|Biography from Saffronart:|
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Binode Behari Mukherjee (b.1904-d.1980)
He joined the Vishwa Bharti University
and Kala Bhavan at Santiniketan, in 1919. He had Nandalal Bose and
poet-Nobel Laureate Rabindranath Tagore for gurus, and he spent his most
creative phase at the institute. He joined his alma mater as an art
teacher in 1925. Mukherjee ultimately left Santiniketan in 1949 and
moved to Delhi. In between, Mukherjee worked as a curator for
the Nepal government Museum, as an adviser to the Educational
Department in Nepal, besides training artists in Mussourie and Patna.
Mukherjee was one among the leading art figures of pre-Independent
India. He played a crucial role in the evolution of visual art. He broke
away from the `Bengal Revivalist School`, and established a more modern
school of art. His importance as an artist lay in his
ability to break away from the turn of the century Bengal Revivalist
mould and create a dynamic modern vocabulary, which paved the way for
the next generation of artists in the 1940s. Mukherjee led art beyond
the dominance of literary subjects and mythology, to a form that gave
importance to pictorial elements such as color, line and texture. This,
at a time when modern art was considered `taboo`, and Indian tradition
was thought to be `holy` and unchanging.
as an artist spans half a century and has been varied and ever changing.
As an artist, he has experimented with many mediums, ranging from
murals to collage, from woodcuts to calligraphy, from watercolors, oil
paint, ink and crayons to graphics. Despite having weak eyesight,
Mukherjee traveled widely and his real subjects were his experiences. He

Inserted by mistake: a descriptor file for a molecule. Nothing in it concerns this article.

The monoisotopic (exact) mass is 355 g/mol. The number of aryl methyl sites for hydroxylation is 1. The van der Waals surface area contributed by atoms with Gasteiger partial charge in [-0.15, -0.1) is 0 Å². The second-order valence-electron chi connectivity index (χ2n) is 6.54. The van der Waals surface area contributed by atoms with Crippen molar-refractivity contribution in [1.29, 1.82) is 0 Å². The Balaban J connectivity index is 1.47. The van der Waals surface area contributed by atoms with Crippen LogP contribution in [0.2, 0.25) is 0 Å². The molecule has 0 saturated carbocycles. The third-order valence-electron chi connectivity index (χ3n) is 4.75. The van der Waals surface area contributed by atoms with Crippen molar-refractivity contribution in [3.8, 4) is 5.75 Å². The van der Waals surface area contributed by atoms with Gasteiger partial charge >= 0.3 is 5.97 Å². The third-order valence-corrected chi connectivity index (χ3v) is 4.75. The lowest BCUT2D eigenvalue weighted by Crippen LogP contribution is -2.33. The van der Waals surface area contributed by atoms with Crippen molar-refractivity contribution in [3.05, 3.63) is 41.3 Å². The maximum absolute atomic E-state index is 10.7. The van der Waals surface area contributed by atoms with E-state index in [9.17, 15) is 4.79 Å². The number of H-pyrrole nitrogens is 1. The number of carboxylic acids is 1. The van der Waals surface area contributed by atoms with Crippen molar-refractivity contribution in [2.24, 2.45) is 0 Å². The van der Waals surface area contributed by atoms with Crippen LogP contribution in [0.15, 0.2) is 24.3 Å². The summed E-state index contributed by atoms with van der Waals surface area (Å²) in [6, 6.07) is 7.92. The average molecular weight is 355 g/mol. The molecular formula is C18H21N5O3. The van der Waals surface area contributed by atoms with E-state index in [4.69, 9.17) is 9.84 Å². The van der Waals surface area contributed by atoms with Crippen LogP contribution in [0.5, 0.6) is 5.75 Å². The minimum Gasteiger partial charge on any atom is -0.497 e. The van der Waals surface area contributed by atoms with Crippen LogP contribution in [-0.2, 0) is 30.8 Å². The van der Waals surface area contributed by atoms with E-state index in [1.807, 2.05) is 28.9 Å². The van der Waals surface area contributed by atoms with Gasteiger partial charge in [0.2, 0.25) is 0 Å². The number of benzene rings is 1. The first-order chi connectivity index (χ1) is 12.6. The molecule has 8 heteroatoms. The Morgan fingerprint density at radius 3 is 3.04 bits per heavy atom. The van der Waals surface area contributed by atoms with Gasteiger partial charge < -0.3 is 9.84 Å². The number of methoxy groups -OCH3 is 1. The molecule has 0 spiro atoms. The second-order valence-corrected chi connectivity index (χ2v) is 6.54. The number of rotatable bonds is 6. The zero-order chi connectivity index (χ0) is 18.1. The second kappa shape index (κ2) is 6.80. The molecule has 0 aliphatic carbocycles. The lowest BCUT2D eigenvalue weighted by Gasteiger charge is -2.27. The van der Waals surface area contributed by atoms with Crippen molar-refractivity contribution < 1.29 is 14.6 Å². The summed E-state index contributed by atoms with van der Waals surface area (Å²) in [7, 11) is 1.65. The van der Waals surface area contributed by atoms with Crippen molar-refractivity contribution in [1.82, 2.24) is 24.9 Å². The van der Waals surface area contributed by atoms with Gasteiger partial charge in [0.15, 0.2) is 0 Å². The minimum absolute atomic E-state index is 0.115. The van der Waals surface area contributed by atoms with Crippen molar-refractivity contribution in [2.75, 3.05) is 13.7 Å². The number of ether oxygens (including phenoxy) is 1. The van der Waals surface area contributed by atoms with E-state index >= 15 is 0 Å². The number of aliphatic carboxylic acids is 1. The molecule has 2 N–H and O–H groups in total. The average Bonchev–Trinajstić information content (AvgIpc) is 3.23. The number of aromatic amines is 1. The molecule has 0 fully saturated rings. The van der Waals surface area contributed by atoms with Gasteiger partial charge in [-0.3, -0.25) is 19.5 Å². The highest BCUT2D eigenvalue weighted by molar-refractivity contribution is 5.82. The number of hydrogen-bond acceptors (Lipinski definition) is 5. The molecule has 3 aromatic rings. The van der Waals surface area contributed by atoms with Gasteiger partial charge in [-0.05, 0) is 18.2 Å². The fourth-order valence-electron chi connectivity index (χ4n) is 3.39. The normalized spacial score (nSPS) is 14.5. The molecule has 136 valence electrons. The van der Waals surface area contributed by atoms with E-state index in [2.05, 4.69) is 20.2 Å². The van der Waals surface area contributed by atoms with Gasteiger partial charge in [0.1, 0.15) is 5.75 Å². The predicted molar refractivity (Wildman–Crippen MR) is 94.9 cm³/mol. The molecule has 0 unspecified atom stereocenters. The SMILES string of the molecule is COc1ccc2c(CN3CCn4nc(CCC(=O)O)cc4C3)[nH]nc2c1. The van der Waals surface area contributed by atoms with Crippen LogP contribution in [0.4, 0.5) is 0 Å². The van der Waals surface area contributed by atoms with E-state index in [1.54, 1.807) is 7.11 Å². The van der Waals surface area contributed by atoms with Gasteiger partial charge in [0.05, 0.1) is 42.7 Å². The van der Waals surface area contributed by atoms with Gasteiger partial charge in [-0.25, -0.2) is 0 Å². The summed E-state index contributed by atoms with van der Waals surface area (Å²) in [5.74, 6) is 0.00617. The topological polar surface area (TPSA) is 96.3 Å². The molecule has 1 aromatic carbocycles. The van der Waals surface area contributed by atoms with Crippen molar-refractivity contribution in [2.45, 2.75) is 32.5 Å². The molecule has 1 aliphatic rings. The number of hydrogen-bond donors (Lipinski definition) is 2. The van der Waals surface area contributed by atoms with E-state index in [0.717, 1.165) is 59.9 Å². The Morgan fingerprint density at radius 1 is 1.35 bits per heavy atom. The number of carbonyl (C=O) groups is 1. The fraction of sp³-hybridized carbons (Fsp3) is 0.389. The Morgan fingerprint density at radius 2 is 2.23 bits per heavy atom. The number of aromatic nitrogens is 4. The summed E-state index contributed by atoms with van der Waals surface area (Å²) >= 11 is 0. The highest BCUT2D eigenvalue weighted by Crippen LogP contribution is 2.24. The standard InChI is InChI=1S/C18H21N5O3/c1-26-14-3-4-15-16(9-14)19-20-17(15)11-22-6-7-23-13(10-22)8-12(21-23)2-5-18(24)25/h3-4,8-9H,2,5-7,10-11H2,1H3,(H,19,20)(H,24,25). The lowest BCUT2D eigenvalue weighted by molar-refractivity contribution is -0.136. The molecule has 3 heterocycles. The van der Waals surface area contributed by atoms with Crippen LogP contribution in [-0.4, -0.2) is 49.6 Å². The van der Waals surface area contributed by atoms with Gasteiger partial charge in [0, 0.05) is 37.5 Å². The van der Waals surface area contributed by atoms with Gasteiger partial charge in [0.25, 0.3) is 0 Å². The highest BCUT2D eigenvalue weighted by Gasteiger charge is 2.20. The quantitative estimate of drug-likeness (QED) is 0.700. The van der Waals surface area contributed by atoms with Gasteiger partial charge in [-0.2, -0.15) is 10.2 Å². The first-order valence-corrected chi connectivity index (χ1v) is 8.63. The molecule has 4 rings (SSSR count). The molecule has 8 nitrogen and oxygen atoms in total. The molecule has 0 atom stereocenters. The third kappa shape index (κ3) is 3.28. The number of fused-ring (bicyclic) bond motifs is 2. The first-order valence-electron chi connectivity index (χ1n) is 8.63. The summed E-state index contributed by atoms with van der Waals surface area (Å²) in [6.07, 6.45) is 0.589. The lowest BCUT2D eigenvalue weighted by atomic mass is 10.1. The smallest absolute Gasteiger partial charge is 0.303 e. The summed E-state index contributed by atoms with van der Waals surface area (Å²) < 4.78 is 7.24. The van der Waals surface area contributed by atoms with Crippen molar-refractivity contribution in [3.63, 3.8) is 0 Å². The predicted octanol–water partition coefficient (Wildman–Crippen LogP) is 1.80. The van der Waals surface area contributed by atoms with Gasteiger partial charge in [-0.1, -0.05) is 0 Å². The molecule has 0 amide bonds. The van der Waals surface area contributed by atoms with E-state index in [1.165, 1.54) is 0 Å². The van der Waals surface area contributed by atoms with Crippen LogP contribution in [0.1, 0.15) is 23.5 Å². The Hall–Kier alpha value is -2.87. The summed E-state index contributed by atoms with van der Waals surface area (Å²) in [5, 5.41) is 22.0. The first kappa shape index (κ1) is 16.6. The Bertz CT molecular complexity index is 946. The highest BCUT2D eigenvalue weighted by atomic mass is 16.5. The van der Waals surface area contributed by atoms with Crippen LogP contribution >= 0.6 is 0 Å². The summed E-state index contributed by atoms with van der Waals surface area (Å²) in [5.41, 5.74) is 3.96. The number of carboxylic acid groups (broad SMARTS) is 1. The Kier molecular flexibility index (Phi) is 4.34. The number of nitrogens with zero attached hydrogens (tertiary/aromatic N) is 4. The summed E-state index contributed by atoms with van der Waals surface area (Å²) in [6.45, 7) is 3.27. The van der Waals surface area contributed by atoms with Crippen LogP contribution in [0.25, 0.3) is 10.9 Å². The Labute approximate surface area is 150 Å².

once wrote, "The person who is not roused by a pulsating image, a small
touch or sound, can make no sense of the word `beauty`. A person who
neither knows, nor thinks beyond his worldly needs has no use for
beauty." Thus, whether he painted the sparse scrubland around
Santiniketan, sunflowers or lilies or even the Himalayan landscape, his
paintings were based not merely on observations but on timeless
patterns, on the intrinsic feel and texture of things. Initially, Mukherjee drew people he saw and met around him. But as his
vision deteriorated, he moved towards the elemental, the bare bones of
structures and forms. His stylistic development shows his preference for
simplicity. A serious student of Indian mural tradition, his skill and
competence found expression on the walls of the Hindi and Chinese
Bhavans (wings) on the premises of the Tagore University Campus.
He later moved on to wax sculptures. The ceilings of the Kalabhavan
student hostel, which he did in egg tempera, marked the climax of his
search for graphics. Mukherjee was a major inspiration for filmmaker
Satyajit Ray. He was Ray`s art teacher. The filmmaker made a documentary
`The Inner Eye`, where he portrayed the triumphant spirit of his art
teacher. Mukherjee exhibited his works in Mumbai, Kolkata,
New Delhi, Ahemdabad, Mussorie and Tokyo.
His works are in the
collection of the National Gallery of Modern Art, New Delhi, Rabindra
Bharti, Kolkata and other private and public collections. Awarded the
Padma Vibhushan in 1974, the artist was also honored by Vishwa Bharti
with its highest title `Dekhikottam`.
Binode Behari Mukherjee turned completely blind in 1957. He died in Delhi in November 1980.
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